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In previous tutorials we’ve learned how to create different types of charts including bar charts, thermometer charts, and donut charts. Today we’ll continue this journey by building a CSS-only organizational chart.

Ready to test your CSS skills?

Here’s the CSS chart we’ll be creating:

It consists of four levels and describes the hierarchical structure of a company.

To find out what an organizational chart is, let’s borrow Wikipedia’s definition:

“An organizational chart , also called organigram or organogram, is a diagram that shows the structure of an organization and the relationships and relative ranks of its parts and positions/jobs. The term is also used for similar diagrams, for example ones showing the different elements of a field of knowledge or a group of languages.”

Here’s an example:

By S.s.kulkarni9090 – Own work, CC BY-SA 3.0

This type of chart is commonly used for presenting the relationships between the people or departments of a company. On a corporate website, you will probably find it on the “About Us” or “Company” page.

You’ll also see organizational charts used for family trees (check out the British Royal Family tree and line of succession on the BBC’s website). They’re ideally suited for illustrating hierarchy.

Our chart will live inside a container:

Before going through its levels, we’ll set up a few reset rules and helper classes:

Notice the rectangle class. We’ll append this to every node/element of our chart.

Note: For simplicity, I haven’t optimized the CSS. This will help you get a better understanding of the styles of each level. 

At this point, we’re ready to specify the chart levels; as we discussed earlier, here we’ll have four of them:

Levels

Each level will represent a role in a company starting from the highest-ranking one.

Level #1

The first level will only include a single node:

Level 1

HTML

To describe it, we’ll use an h1 tag as it’s the most important part of our chart:

CSS

We’ll use its ::before pseudo-element to create a relationship between the first and second levels:

Level #2

The second level will consist of two nodes:

Level 2

As we’ll see in a moment, each node will include other child nodes.

These child nodes will represent lower levels of the managerial hierarchy.

HTML

To describe it, we’ll use an ordered list with two list items. Each list item will contain an h2 element:

CSS

Thanks to CSS Grid, we’ll create the layout for this level.

Next, we’ll use the ::before pseudo-element of specific elements for creating the associations between the nodes of this level and the adjacent levels:

 

Notice that we also define the ::after pseudo-element of the second-level nodes. This will appear only on small screens.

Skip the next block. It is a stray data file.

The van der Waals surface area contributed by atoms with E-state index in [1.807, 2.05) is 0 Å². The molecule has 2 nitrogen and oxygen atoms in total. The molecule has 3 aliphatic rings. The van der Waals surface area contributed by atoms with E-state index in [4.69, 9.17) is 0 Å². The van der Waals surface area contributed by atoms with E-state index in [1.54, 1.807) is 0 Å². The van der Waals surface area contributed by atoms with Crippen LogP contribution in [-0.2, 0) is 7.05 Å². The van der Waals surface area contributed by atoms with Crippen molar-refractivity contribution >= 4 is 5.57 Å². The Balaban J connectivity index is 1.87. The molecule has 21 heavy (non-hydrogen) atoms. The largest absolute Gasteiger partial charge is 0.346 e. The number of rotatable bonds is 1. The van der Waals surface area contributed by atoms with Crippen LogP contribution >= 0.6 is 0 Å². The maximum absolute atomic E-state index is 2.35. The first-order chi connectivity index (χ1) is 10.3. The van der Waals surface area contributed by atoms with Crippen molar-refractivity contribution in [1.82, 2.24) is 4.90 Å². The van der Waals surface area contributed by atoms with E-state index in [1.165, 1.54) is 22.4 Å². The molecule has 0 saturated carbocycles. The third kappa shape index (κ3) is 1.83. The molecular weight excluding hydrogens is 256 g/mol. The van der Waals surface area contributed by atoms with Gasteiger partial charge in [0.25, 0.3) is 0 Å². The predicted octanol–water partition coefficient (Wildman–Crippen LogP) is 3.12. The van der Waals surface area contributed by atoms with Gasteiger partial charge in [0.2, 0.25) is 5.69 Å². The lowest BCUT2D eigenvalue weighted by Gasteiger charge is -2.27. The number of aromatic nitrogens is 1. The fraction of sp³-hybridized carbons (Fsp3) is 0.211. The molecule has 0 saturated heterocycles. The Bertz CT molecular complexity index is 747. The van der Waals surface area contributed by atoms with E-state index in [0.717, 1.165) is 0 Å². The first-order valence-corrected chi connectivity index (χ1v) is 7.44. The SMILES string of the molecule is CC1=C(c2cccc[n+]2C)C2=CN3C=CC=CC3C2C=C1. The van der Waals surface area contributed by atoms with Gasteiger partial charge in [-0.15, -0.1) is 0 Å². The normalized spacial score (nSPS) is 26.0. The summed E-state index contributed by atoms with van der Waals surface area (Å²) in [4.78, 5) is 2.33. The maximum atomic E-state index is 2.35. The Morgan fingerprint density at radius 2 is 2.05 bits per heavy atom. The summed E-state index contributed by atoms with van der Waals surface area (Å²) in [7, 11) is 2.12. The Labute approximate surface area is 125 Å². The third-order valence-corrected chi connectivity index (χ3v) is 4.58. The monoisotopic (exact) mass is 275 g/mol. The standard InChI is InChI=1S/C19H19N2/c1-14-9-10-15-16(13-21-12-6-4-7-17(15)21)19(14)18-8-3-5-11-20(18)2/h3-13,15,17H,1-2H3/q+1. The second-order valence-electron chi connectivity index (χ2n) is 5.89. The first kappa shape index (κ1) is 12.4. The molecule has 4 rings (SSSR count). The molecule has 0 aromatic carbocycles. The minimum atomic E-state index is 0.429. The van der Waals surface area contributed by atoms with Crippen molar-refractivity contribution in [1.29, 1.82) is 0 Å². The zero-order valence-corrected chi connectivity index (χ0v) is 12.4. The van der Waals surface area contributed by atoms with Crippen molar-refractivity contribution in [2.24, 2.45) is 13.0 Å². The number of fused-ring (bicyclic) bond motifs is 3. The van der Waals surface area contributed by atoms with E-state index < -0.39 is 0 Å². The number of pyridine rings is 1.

Level #3

The third level will include four nodes.

We’ll associate the first two nodes with the first node of the second level, while the last two with its second node: 

Level 3

HTML

Still, inside the initial list where the second level lives, we’ll define two new lists. Each one of them will contain two list items. For each item will specify an h3 element:

CSS

Thanks again to CSS Grid, we’ll position the nodes.

In the same way, we’ll set the ::before pseudo-element of specific elements for creating the required connections:

Level #4

We’ll need sixteen nodes for the fourth level. These will equally be distributed into four lists.

Each third-level node will include one list:

Level 4

HTML

Still, inside the initial list where the second level lives, we’ll define four new lists. Each one of them will contain four list items. For each item will specify an h4 element:

CSS

Once more, we’ll set out the ::before pseudo-element of specific elements for associating the fourth-level nodes with their parents:

Organizational Charts and Going Responsive

Making an organizational chart responsive is tricky. I remember myself having to reconstruct the markup one or two times until coming up with this version. So, if you plan to create such a chart, I recommend you follow a mobile-first approach.

With all this in mind, here’s its mobile layout:

Responsive Layout of Organization Chart

To accomplish this behavior, we have to modify some styles:

We’ve Finished Our CSS Chart!

Congrats, folks! Without writing a single line of JavaScript, we managed to build a fully functional organizational chart.

Let’s remind ourselves of what we built:

Of course, keep in mind that our chart has a specific structure. Depending on your needs, you might want to enrich its content or modify its layout. If you need something more advanced or dynamic, have a look at some JavaScript libraries like Highcharts.js.

Have you ever created a CSS chart? If so, please share your experience with us!

More CSS Charts (Sometimes With JavaScript)

If you still need some inspiration, don’t forget to check at my other charts in the Tuts+ archive or do a quick search on CodePen.

As always, thanks a lot for reading!

 


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